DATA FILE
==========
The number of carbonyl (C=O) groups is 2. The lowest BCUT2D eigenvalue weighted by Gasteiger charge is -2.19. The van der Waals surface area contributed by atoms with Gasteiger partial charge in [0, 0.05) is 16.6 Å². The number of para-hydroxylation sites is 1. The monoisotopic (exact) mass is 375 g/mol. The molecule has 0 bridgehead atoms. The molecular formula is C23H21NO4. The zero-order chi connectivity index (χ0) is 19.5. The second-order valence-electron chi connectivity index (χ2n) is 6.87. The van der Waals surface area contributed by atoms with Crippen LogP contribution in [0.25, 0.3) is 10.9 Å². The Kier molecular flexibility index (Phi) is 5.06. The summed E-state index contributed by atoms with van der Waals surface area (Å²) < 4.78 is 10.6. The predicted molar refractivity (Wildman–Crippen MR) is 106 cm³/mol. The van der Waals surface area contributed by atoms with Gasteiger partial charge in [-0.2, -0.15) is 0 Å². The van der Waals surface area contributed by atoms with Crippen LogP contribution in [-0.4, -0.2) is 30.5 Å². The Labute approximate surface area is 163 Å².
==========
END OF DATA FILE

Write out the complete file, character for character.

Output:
The number of carbonyl (C=O) groups is 2. The lowest BCUT2D eigenvalue weighted by Gasteiger charge is -2.19. The van der Waals surface area contributed by atoms with Gasteiger partial charge in [0, 0.05) is 16.6 Å². The number of para-hydroxylation sites is 1. The monoisotopic (exact) mass is 375 g/mol. The molecule has 0 bridgehead atoms. The molecular formula is C23H21NO4. The zero-order chi connectivity index (χ0) is 19.5. The second-order valence-electron chi connectivity index (χ2n) is 6.87. The van der Waals surface area contributed by atoms with Crippen LogP contribution in [0.25, 0.3) is 10.9 Å². The Kier molecular flexibility index (Phi) is 5.06. The summed E-state index contributed by atoms with van der Waals surface area (Å²) < 4.78 is 10.6. The predicted molar refractivity (Wildman–Crippen MR) is 106 cm³/mol. The van der Waals surface area contributed by atoms with Gasteiger partial charge in [-0.2, -0.15) is 0 Å². The van der Waals surface area contributed by atoms with Crippen LogP contribution in [-0.4, -0.2) is 30.5 Å². The Labute approximate surface area is 163 Å².